The Social Dynamics of Language Change in Online Networks Rahul Goel, Sandeep Soni, Naman Goyal, John Paparrizos, Hanna Wallach, Fernando Diaz, Jacob Eisenstein
Despite the pivotal role that both power and interpersonal trust play in a multitude of social exchange situations, relatively little is known about their interplay. Moreover, previous theorizing makes competing claims. Do we consider our relatively more powerful exchange partners to be less trustworthy, as rational choice reasoning would suggest? Or do more complex psychological mechanisms lead us to trust them more, as motivated cognition reasoning implies? Extending the latter approach, we develop and empirically test three hypotheses on the interrelation between perceptions of interpersonal trust and power. According to the status value hypothesis, individuals are more likely to befriend those whom they or others perceive as powerful. The status signaling hypothesis states that the friends of people one perceives as powerful will also be seen as powerful. According to the self-monitoring hypothesis, high self-monitors are more likely than low self-monitors to befriend those they or others perceive as powerful. We use multiplex stochastic actor-based models to analyze the co-evolution of trust and power relations among n = 49 employees in a Dutch Youth Care organization. Data covers three waves of a longitudinal sociometric network survey collected over a period of 18 months in the years 2009–2010. In general, we find some support for all three hypotheses, though the effects are weak. Being one of the first organizational field studies on the co-evolution of power and trust, we conclude with discussing the implications of these findings for the study of social exchange processes.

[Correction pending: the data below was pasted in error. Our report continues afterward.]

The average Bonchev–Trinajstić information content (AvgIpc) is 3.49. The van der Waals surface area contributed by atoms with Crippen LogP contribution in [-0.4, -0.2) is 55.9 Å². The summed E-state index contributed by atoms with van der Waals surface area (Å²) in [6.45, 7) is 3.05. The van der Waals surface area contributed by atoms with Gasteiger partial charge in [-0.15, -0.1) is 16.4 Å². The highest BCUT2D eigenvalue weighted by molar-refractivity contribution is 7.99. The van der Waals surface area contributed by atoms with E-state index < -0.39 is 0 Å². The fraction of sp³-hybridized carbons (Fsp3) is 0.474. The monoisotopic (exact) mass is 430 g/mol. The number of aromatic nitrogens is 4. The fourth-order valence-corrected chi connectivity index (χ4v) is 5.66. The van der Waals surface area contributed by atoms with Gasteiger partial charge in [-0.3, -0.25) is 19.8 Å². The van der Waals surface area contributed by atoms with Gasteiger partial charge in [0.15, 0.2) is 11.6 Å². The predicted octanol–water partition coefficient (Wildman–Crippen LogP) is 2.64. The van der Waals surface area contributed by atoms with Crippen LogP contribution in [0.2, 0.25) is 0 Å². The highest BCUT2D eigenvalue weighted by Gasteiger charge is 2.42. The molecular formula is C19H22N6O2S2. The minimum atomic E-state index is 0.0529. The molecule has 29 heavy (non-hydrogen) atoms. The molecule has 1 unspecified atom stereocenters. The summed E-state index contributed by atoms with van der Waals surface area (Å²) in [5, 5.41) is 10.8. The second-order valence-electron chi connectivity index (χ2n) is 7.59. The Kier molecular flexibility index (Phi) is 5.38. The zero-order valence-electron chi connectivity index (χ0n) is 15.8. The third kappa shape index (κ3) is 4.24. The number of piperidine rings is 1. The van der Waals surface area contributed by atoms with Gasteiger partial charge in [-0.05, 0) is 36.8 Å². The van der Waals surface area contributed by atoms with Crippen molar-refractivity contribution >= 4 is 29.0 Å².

The co-evolution of power and friendship networks in an organization ALONA LABUN, RAFAEL WITTEK, CHRISTIAN STEGLICH Network Science , Volume 4 , Issue 03 , September 2016, pp 364 - 384 doi: 10.1017/nws.2016.7